Yesterday, Green Initiatives sponsored a Zero Waste forum featuring Collective Responsibility’s Research Manager, William Morris. Alizée Buysschaert, Will Morris, and Antoine Moussali encouraged participants to embrace a zero waste lifestyle and look at innovative trends in waste reduction.
Green Initiatives Director and event host Nitin Dani opened the event with two simple questions:
“How many of you knew about ‘zero waste’ before you showed up tonight? Do any of you actually have a zero waste lifestyle?”
For the first question, the majority raised their hands and were at least vaguely familiar with a “waste-free” lifestyle. Those who take the plunge eliminate all non-recyclables, non-compostable material, and waste from their life – from car exhaust to one-use take-out containers – and use only sustainable alternatives.
But when Nitin asked the second question – “do any of you actually have a zero waste lifestyle”– only one of the speakers raised her hand. Alizée, founder of Zero Waste Shanghai, even admitted that she is not entirely waste-free, but has reduced her waste output by about 80% over the past year.
Looking at Nitin’s questions, why were the responses so different? Why, in a group of sustainability leaders and waste reduction experts, had only one chosen a waste-free lifestyle? The answer is surprisingly simple – it’s challenging.
The Zero Waste Lifestyle
On her journey to becoming waste-free, Alizée had to make her own toothbrush and face cream, stop ordering take-out, cut out plastic packaging, and wash her dishes with soap nuts. Every step of her daily routine took a serious hit – from showering, to commuting, to buying groceries at her local wet market. Even after ten months of brand development, Alizée still has trouble finding sustainable meat and has only just recently found a recycling plant willing to process her razor blades.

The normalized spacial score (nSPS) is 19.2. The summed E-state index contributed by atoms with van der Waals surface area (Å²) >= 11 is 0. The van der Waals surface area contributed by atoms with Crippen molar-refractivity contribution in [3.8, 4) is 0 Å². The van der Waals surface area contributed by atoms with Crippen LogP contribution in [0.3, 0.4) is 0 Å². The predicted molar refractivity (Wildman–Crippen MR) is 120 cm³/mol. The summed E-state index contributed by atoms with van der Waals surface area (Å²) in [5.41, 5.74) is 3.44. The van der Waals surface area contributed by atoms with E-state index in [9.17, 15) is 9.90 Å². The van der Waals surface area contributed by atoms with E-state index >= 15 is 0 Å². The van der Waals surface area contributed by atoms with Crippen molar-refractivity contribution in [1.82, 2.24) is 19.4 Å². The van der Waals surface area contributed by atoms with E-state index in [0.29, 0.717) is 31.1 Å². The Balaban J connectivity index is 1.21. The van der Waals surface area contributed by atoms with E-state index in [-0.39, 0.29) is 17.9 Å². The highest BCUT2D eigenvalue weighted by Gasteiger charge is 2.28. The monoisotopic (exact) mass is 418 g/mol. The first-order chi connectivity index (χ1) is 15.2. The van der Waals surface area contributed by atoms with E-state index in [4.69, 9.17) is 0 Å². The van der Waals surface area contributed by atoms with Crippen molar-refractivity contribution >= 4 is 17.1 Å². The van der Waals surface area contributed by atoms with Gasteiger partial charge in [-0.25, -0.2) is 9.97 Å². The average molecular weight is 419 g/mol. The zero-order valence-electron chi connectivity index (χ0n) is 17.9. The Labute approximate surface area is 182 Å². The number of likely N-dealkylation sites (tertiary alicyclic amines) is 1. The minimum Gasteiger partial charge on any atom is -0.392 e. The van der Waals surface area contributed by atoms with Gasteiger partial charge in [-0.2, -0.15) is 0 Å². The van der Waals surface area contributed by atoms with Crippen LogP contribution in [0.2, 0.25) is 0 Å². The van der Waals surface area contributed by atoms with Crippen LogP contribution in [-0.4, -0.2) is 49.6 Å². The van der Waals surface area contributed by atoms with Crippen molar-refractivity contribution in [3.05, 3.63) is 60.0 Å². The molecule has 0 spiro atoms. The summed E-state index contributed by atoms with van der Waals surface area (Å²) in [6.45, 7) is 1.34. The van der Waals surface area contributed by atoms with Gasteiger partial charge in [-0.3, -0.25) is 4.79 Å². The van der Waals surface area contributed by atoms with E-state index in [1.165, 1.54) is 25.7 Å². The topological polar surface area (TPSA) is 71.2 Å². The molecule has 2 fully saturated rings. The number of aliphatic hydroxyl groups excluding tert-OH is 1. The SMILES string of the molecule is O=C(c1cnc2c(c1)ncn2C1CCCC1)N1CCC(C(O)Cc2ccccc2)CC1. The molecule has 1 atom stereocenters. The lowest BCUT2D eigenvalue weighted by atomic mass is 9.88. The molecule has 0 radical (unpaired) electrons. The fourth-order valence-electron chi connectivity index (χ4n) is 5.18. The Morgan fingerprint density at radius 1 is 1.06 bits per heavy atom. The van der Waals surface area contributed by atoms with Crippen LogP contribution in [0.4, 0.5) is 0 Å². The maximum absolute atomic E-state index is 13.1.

In contrast to Alizée, Will Morris and Antoine Moussali offered more modest recommendations. Both emphasized the business opportunities in waste reduction and called for an entirely new attitude toward “waste.” Will, Research Manager at Collective Responsibility, began his presentation with a definition. “When we look up the word ‘waste’,” he said, “we see ‘useless’, ‘no purpose’, and ‘unwanted material’. We should see ‘reusable’, ‘something with value’.”
He pointed to informal recyclers who have made waste collection and processing into a business, and three innovative companies involved with sustainable packaging, food sharing, and bioenergy: Ecovation, OLIO, and Bio-Bean.
Antoine Moussali, founder of Sineo Packaging, provided a more pessimistic outlook on the feasibility of zero waste, but outlined clear strategies to reduce wasteful packaging. His solutions touched on multiple stakeholders, including consumers, large online shopping hubs like Tao Bao, and product designers. “We need to educate customers about unnecessary wrapping,” he said, “and charge logistics companies extra for wasteful packaging.”
He ended his talk with a note on product design: “All models should be simple.” Under his definition, simple design means no unnecessary plastic, biodegradable wrapping, and minimal packaging.
The Real Challenge
Following a question and answer period, the speakers agreed on their biggest challenge – convincing stakeholders:
- Manufacturers need a better incentive to design simpler products and use recyclable materials.
- Government officials need to better monitor businesses, and enforce environmental regulations.
- Consumers, most importantly, need to pressure manufacturers, shipping companies, and government regulators, who design products and services to meet their needs.
After some basic waste education, consumers could easily make small adjustments to their daily routine. That doesn’t necessarily mean cutting all waste. They don’t need to make their own toothbrushes or wash with soap nuts, but they could order in bulk, skip plastic-wrapped produce, and approach a ‘limited waste’ lifestyle.
This event recap was written by Alison Schonberg, Research Analyst at Collective Responsibility.